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For your idea to be regarded as an invention, at least one significant part of its technology must be completely novel (that is, new). There must be no evidence that this novel aspect of your idea has ever been described before, or used for the same purpose before.
Not all the technology of an invention needs to be novel.
An idea may be an invention if existing technologies are combined in a way that is novel, or used in a way that is novel.
The inventive element might be only a small part of the whole idea. But if that small part makes a big difference to the commercial prospects of the idea, it could be an important and valuable invention.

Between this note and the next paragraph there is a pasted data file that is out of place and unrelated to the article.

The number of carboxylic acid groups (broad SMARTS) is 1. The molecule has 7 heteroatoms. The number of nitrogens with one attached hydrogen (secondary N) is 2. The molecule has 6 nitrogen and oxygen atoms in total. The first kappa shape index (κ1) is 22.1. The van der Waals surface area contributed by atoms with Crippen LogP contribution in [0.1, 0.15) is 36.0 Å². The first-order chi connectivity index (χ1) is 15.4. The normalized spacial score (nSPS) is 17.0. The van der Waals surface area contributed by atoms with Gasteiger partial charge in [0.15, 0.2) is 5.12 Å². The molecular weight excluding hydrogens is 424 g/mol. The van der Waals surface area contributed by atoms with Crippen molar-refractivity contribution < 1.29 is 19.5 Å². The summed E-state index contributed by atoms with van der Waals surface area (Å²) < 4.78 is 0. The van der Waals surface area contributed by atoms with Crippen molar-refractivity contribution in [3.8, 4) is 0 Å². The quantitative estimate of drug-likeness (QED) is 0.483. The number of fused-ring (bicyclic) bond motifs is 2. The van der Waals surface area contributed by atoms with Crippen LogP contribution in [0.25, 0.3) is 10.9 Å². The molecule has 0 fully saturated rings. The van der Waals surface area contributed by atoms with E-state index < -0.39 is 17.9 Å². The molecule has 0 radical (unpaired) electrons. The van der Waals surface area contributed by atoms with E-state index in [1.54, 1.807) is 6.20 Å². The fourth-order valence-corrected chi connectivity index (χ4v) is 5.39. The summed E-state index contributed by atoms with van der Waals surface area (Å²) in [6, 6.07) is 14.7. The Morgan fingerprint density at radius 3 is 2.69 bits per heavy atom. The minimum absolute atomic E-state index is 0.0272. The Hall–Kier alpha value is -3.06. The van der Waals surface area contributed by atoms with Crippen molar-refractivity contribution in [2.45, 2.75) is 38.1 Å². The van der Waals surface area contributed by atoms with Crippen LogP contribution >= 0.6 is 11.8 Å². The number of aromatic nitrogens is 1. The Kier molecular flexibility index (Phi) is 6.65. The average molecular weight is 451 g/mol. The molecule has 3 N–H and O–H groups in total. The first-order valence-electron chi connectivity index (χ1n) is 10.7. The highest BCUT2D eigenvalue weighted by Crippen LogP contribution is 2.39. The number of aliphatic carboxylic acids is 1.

Many people claim to have thought of a novel use of technology. The reality is that in most cases, the idea is already known. It therefore cannot be novel and so there may be little point trying to commercialise it. The inventor will usually be unable to protect it strongly, and without strong intellectual property protection to attract them (Part 5), few companies or investors will be interested.
How do you find out if your idea is novel? You do it by searching for prior art.